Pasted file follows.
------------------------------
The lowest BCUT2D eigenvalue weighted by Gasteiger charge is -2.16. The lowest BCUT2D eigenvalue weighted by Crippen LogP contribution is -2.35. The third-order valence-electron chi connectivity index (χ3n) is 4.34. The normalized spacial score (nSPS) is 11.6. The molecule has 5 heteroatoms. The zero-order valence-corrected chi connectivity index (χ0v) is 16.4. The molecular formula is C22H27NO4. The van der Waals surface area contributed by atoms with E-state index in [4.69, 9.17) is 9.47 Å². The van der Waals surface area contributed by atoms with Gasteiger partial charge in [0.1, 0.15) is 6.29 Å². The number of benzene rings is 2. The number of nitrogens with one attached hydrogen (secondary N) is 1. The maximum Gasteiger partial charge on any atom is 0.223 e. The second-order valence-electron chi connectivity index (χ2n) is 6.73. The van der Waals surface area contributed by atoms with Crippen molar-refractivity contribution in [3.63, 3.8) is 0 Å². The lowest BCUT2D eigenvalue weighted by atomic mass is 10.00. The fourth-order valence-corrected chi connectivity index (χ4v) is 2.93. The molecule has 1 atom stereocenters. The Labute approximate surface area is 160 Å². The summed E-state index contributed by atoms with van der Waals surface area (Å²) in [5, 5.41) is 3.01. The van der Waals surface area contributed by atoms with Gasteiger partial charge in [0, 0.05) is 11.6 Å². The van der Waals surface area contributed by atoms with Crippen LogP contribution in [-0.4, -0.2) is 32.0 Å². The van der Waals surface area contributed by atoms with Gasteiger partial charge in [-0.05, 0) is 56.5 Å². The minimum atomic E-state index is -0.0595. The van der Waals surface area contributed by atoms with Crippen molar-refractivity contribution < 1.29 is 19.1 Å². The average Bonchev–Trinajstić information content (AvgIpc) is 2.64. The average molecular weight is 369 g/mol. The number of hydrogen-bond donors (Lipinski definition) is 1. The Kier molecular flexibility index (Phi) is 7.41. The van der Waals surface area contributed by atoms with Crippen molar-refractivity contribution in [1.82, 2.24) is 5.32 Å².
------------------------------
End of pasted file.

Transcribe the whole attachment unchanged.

The lowest BCUT2D eigenvalue weighted by Gasteiger charge is -2.16. The lowest BCUT2D eigenvalue weighted by Crippen LogP contribution is -2.35. The third-order valence-electron chi connectivity index (χ3n) is 4.34. The normalized spacial score (nSPS) is 11.6. The molecule has 5 heteroatoms. The zero-order valence-corrected chi connectivity index (χ0v) is 16.4. The molecular formula is C22H27NO4. The van der Waals surface area contributed by atoms with E-state index in [4.69, 9.17) is 9.47 Å². The van der Waals surface area contributed by atoms with Gasteiger partial charge in [0.1, 0.15) is 6.29 Å². The number of benzene rings is 2. The number of nitrogens with one attached hydrogen (secondary N) is 1. The maximum Gasteiger partial charge on any atom is 0.223 e. The second-order valence-electron chi connectivity index (χ2n) is 6.73. The van der Waals surface area contributed by atoms with Crippen molar-refractivity contribution in [3.63, 3.8) is 0 Å². The lowest BCUT2D eigenvalue weighted by atomic mass is 10.00. The fourth-order valence-corrected chi connectivity index (χ4v) is 2.93. The molecule has 1 atom stereocenters. The Labute approximate surface area is 160 Å². The summed E-state index contributed by atoms with van der Waals surface area (Å²) in [5, 5.41) is 3.01. The van der Waals surface area contributed by atoms with Gasteiger partial charge in [0, 0.05) is 11.6 Å². The van der Waals surface area contributed by atoms with Crippen LogP contribution in [-0.4, -0.2) is 32.0 Å². The van der Waals surface area contributed by atoms with Gasteiger partial charge in [-0.05, 0) is 56.5 Å². The minimum atomic E-state index is -0.0595. The van der Waals surface area contributed by atoms with Crippen molar-refractivity contribution < 1.29 is 19.1 Å². The average Bonchev–Trinajstić information content (AvgIpc) is 2.64. The average molecular weight is 369 g/mol. The number of hydrogen-bond donors (Lipinski definition) is 1. The Kier molecular flexibility index (Phi) is 7.41. The van der Waals surface area contributed by atoms with Crippen molar-refractivity contribution in [1.82, 2.24) is 5.32 Å².